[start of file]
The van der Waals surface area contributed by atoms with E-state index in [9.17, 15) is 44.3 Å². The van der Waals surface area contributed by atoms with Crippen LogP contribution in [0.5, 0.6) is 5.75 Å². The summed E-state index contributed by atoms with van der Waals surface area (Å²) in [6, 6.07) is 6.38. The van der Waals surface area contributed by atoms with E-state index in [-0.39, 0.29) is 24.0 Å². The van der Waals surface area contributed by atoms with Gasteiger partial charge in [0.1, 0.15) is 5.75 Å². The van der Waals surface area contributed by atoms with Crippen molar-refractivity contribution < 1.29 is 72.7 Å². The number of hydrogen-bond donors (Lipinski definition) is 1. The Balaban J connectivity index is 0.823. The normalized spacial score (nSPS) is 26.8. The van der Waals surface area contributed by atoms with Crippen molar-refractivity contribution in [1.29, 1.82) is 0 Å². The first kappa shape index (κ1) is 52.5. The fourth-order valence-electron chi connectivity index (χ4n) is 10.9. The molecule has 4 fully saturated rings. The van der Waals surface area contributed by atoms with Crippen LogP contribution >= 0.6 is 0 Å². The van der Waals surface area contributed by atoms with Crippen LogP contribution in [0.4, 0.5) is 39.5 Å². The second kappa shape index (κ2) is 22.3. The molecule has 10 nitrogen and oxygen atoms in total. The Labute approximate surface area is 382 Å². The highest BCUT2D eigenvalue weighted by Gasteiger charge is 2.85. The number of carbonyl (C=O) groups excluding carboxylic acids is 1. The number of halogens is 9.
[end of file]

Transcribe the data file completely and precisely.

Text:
The van der Waals surface area contributed by atoms with E-state index in [9.17, 15) is 44.3 Å². The van der Waals surface area contributed by atoms with Crippen LogP contribution in [0.5, 0.6) is 5.75 Å². The summed E-state index contributed by atoms with van der Waals surface area (Å²) in [6, 6.07) is 6.38. The van der Waals surface area contributed by atoms with E-state index in [-0.39, 0.29) is 24.0 Å². The van der Waals surface area contributed by atoms with Gasteiger partial charge in [0.1, 0.15) is 5.75 Å². The van der Waals surface area contributed by atoms with Crippen molar-refractivity contribution < 1.29 is 72.7 Å². The number of hydrogen-bond donors (Lipinski definition) is 1. The Balaban J connectivity index is 0.823. The normalized spacial score (nSPS) is 26.8. The van der Waals surface area contributed by atoms with Crippen molar-refractivity contribution in [1.29, 1.82) is 0 Å². The first kappa shape index (κ1) is 52.5. The fourth-order valence-electron chi connectivity index (χ4n) is 10.9. The molecule has 4 fully saturated rings. The van der Waals surface area contributed by atoms with Crippen LogP contribution >= 0.6 is 0 Å². The van der Waals surface area contributed by atoms with Crippen LogP contribution in [0.4, 0.5) is 39.5 Å². The second kappa shape index (κ2) is 22.3. The molecule has 10 nitrogen and oxygen atoms in total. The Labute approximate surface area is 382 Å². The highest BCUT2D eigenvalue weighted by Gasteiger charge is 2.85. The number of carbonyl (C=O) groups excluding carboxylic acids is 1. The number of halogens is 9.